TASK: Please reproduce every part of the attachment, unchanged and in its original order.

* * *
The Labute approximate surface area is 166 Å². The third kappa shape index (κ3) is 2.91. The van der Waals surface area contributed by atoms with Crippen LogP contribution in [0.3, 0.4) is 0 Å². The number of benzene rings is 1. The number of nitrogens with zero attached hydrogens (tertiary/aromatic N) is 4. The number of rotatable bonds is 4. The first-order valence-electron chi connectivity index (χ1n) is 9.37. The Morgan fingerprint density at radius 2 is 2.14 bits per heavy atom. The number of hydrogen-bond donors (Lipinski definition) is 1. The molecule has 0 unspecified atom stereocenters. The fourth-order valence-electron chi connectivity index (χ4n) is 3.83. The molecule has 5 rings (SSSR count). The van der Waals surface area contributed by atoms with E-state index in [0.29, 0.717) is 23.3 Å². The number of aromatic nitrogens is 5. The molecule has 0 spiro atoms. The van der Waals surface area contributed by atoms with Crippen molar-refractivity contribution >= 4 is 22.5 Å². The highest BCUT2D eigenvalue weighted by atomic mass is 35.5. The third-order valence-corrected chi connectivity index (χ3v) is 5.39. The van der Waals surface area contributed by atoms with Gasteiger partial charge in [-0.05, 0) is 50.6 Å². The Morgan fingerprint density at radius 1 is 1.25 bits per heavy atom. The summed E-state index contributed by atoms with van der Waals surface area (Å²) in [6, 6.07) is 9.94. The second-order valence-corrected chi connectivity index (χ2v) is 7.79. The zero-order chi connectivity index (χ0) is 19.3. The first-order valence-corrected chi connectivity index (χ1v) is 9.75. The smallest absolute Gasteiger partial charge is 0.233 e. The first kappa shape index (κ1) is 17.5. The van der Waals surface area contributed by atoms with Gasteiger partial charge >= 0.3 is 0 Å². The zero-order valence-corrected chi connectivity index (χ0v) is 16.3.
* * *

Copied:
The Labute approximate surface area is 166 Å². The third kappa shape index (κ3) is 2.91. The van der Waals surface area contributed by atoms with Crippen LogP contribution in [0.3, 0.4) is 0 Å². The number of benzene rings is 1. The number of nitrogens with zero attached hydrogens (tertiary/aromatic N) is 4. The number of rotatable bonds is 4. The first-order valence-electron chi connectivity index (χ1n) is 9.37. The Morgan fingerprint density at radius 2 is 2.14 bits per heavy atom. The number of hydrogen-bond donors (Lipinski definition) is 1. The molecule has 0 unspecified atom stereocenters. The fourth-order valence-electron chi connectivity index (χ4n) is 3.83. The molecule has 5 rings (SSSR count). The van der Waals surface area contributed by atoms with E-state index in [0.29, 0.717) is 23.3 Å². The number of aromatic nitrogens is 5. The molecule has 0 spiro atoms. The van der Waals surface area contributed by atoms with Crippen molar-refractivity contribution >= 4 is 22.5 Å². The highest BCUT2D eigenvalue weighted by atomic mass is 35.5. The third-order valence-corrected chi connectivity index (χ3v) is 5.39. The van der Waals surface area contributed by atoms with Gasteiger partial charge in [-0.05, 0) is 50.6 Å². The Morgan fingerprint density at radius 1 is 1.25 bits per heavy atom. The summed E-state index contributed by atoms with van der Waals surface area (Å²) in [6, 6.07) is 9.94. The second-order valence-corrected chi connectivity index (χ2v) is 7.79. The zero-order chi connectivity index (χ0) is 19.3. The first-order valence-corrected chi connectivity index (χ1v) is 9.75. The smallest absolute Gasteiger partial charge is 0.233 e. The first kappa shape index (κ1) is 17.5. The van der Waals surface area contributed by atoms with Gasteiger partial charge >= 0.3 is 0 Å². The zero-order valence-corrected chi connectivity index (χ0v) is 16.3.